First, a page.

ILRI veterinary epidemiologist Jeff Mariner presenting his research at a meeting of the World Animal Health Organisation (OIE) (photo credit: OIE).
A disease that has devastated the planet for millennia has been eradicated. An international campaign has wiped the cattle plague rinderpest off the face of the earth.
‘For centuries, a disease has ravaged the globe—visiting nearly all corners at one time or another. In Europe so great was the threat of this disease that in the early 18th century, the Pope commissioned one of his most trusted physicians to investigate. Giovanni Lancisi’s “De Bovilla Peste”, is his detailed study of the disease, and represents the first concerted effort to control it.
‘Historians believe that in 4th-century-Europe the cattle disease, rinderpest may have contributed to the downfall of the Roman Empire.
‘Since then Rinderpest has killed hundreds of millions of cattle worldwide. Untreated, it kills within days, wiping out whole herds and causing devastating economic losses wherever it has taken hold.’
The quotes above are from ‘Beating Plague,’ a 25-minute documentary film produced by Headlight Pictures for tve in partnership with The Open University. In the film, Dickens Chibeu, a veterinary epidemiologist from Kenya, tells the story of how one of the world’s most destructive diseases has been stamped out—after centuries of trying. The success was due in part to a breakthrough vaccination—and in part thanks to global collaboration. There are lessons here for animal and human health—and for other kinds of international cooperation.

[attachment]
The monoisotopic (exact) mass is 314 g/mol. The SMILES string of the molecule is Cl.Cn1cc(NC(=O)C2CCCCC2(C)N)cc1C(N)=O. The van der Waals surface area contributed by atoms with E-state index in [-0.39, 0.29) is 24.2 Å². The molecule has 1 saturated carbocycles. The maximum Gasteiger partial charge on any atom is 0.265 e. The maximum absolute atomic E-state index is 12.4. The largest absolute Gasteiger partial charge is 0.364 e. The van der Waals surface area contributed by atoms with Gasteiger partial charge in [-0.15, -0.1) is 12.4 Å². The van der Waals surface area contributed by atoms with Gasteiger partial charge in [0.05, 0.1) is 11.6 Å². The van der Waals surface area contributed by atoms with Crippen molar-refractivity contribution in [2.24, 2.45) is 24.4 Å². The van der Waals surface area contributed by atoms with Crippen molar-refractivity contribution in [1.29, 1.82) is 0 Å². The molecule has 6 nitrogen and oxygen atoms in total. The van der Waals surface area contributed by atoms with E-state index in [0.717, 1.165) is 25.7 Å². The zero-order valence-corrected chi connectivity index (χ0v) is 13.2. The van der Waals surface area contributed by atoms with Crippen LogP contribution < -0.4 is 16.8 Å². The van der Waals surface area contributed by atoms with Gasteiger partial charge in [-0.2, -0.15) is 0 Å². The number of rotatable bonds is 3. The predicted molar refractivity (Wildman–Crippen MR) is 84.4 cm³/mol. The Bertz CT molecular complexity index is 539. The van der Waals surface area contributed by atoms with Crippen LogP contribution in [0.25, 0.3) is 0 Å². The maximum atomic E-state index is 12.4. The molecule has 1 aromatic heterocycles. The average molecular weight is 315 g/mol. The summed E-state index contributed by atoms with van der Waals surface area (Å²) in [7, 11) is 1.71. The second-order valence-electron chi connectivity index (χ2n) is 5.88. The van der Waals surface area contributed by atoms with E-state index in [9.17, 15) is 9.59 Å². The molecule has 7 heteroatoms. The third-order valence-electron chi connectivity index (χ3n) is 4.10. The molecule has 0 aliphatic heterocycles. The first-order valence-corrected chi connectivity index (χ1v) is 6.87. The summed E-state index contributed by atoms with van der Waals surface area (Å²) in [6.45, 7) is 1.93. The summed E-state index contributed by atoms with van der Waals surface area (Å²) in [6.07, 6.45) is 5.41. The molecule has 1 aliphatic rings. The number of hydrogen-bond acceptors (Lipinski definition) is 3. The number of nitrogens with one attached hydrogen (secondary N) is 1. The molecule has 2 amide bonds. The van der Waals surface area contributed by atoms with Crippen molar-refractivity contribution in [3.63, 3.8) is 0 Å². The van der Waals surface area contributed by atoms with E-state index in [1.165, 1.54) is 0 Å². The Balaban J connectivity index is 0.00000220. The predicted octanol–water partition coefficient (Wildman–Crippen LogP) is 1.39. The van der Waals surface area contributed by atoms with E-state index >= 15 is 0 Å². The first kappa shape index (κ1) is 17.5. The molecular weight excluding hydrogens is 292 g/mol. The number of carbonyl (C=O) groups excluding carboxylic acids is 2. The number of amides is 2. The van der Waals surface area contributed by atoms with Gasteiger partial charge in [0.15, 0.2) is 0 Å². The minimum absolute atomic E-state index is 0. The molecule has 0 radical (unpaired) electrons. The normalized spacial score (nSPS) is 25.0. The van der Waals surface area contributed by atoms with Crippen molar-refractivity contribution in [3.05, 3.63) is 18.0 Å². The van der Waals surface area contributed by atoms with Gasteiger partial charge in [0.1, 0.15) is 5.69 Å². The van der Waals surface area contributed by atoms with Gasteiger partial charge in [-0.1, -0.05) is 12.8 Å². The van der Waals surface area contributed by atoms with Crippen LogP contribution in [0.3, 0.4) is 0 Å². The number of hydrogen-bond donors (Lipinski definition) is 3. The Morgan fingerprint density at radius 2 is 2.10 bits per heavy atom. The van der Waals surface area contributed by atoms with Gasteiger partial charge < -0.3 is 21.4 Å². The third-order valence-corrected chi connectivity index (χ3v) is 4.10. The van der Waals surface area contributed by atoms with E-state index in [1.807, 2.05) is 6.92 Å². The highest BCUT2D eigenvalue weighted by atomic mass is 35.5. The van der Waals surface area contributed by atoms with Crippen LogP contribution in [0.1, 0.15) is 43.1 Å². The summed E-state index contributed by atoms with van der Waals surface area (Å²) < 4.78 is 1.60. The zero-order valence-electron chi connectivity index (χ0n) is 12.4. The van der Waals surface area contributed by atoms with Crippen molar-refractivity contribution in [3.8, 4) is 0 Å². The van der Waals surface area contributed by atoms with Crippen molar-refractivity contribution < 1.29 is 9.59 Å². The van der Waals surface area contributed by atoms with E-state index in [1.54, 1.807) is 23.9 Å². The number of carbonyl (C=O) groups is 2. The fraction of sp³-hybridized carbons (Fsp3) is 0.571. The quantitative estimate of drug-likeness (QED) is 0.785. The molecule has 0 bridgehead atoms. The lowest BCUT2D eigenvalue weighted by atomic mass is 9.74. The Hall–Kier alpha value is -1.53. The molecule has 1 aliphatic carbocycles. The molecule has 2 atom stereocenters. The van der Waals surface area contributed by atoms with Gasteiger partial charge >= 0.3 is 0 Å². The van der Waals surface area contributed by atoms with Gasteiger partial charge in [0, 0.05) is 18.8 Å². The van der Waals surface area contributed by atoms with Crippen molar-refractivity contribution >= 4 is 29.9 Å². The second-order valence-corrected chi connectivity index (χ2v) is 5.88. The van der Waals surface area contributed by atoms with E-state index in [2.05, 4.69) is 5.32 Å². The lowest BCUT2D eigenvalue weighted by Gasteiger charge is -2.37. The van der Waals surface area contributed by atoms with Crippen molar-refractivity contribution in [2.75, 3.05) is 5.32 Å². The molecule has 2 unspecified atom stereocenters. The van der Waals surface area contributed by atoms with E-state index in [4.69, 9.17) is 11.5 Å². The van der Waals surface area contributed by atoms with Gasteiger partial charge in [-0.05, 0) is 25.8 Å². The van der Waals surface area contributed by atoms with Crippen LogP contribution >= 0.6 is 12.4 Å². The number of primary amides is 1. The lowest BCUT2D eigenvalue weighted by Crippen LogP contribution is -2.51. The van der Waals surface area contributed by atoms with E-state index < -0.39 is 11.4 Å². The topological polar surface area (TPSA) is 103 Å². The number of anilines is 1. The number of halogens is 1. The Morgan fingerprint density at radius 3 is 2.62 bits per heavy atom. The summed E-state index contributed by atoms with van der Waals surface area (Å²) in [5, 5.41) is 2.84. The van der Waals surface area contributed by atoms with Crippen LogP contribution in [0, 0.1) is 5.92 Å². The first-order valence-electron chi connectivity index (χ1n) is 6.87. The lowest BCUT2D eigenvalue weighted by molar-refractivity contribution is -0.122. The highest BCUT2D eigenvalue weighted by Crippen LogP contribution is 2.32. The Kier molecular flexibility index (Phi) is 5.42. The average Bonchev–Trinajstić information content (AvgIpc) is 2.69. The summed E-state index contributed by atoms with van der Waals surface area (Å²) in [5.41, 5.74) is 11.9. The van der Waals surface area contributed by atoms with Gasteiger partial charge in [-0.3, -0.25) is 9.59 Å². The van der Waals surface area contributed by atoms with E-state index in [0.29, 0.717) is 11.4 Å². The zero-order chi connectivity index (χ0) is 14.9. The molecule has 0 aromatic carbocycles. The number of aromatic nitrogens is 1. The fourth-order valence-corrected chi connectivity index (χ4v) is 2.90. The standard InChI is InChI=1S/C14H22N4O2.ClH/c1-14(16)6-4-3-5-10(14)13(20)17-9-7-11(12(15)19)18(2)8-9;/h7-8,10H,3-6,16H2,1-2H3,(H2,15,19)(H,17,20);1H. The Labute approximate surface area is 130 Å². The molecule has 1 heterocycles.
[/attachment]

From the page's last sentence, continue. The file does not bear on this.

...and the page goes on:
Peter Roeder, former secretary of the rinderpest Eradication Campaign, says in this film that this is only the second time in the history of the world that a disease has been eradicated, with smallpox being the first.
One of the last pockets of the virus was in East Africa, where Dickens Chibeu works at the Inter-African Bureau for Animal Resources. Chibeu says that livestock contribute some 30 per cent of agricultural gross domestic product in this region of Africa.
The eradication of rinderpest represents a significant achievement of African science. It was at the Veterinary Research Institute at Muguga, just outside Nairobi, Kenya, that Walter Plowright developed the vaccine against rinderpest.
Jeff Mariner, an animal virus expert working for the International Livestock Research Institute (ILRI), headquartered in Nairobi, is interviewed in the film. Mariner led development of a thermostable version of the vaccine and helped train pastoralist livestock herders to deliver it. He says that the last remaining reservoirs of the disease in Africa were in the vast pastoral rangelands of Somalia, Sudan, northern Kenya and Uganda. A vaccine was needed that did not need to be kept cold as it was transported and delivered to these remote areas.
Mariner says it took a team effort to bring together modern and traditional knowledge about this disease. Sustained political support and productive partnerships were also critical.
Watch the film, Beating Plague, on Earth Reporters, a section of the website of The Open University.